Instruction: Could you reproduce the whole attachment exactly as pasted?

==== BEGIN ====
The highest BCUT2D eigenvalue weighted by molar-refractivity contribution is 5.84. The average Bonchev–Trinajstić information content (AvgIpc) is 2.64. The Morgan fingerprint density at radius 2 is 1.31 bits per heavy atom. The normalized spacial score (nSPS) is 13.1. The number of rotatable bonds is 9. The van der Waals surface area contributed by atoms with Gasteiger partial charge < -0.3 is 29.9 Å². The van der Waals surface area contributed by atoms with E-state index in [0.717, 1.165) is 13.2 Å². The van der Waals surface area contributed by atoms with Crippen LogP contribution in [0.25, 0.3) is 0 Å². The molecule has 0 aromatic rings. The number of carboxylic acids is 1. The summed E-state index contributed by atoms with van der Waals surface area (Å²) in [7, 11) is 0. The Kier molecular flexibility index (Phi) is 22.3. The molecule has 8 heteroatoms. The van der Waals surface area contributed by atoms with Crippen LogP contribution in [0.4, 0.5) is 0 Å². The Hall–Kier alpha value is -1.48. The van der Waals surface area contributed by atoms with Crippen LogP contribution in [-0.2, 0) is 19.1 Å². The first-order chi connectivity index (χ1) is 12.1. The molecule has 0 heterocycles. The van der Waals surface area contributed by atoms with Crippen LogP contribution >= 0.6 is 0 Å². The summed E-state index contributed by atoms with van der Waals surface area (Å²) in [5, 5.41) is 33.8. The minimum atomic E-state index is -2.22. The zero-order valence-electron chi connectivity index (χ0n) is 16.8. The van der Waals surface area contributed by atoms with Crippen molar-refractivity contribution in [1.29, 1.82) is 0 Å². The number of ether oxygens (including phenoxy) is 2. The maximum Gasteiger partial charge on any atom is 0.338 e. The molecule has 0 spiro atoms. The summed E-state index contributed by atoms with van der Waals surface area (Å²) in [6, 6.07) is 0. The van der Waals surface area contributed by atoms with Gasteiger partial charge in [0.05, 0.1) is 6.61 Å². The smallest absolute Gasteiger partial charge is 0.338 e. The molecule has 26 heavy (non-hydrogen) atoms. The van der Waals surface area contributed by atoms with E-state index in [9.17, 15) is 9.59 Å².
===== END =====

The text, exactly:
The highest BCUT2D eigenvalue weighted by molar-refractivity contribution is 5.84. The average Bonchev–Trinajstić information content (AvgIpc) is 2.64. The Morgan fingerprint density at radius 2 is 1.31 bits per heavy atom. The normalized spacial score (nSPS) is 13.1. The number of rotatable bonds is 9. The van der Waals surface area contributed by atoms with Gasteiger partial charge < -0.3 is 29.9 Å². The van der Waals surface area contributed by atoms with E-state index in [0.717, 1.165) is 13.2 Å². The van der Waals surface area contributed by atoms with Crippen LogP contribution in [0.25, 0.3) is 0 Å². The molecule has 0 aromatic rings. The number of carboxylic acids is 1. The summed E-state index contributed by atoms with van der Waals surface area (Å²) in [7, 11) is 0. The Kier molecular flexibility index (Phi) is 22.3. The molecule has 8 heteroatoms. The van der Waals surface area contributed by atoms with Crippen LogP contribution in [0.4, 0.5) is 0 Å². The Hall–Kier alpha value is -1.48. The van der Waals surface area contributed by atoms with Crippen LogP contribution in [-0.2, 0) is 19.1 Å². The first-order chi connectivity index (χ1) is 12.1. The molecule has 0 heterocycles. The van der Waals surface area contributed by atoms with Crippen LogP contribution >= 0.6 is 0 Å². The summed E-state index contributed by atoms with van der Waals surface area (Å²) in [5, 5.41) is 33.8. The minimum atomic E-state index is -2.22. The zero-order valence-electron chi connectivity index (χ0n) is 16.8. The van der Waals surface area contributed by atoms with Crippen molar-refractivity contribution in [1.29, 1.82) is 0 Å². The number of ether oxygens (including phenoxy) is 2. The maximum Gasteiger partial charge on any atom is 0.338 e. The molecule has 0 spiro atoms. The summed E-state index contributed by atoms with van der Waals surface area (Å²) in [6, 6.07) is 0. The van der Waals surface area contributed by atoms with Gasteiger partial charge in [0.05, 0.1) is 6.61 Å². The smallest absolute Gasteiger partial charge is 0.338 e. The molecule has 26 heavy (non-hydrogen) atoms. The van der Waals surface area contributed by atoms with E-state index in [9.17, 15) is 9.59 Å².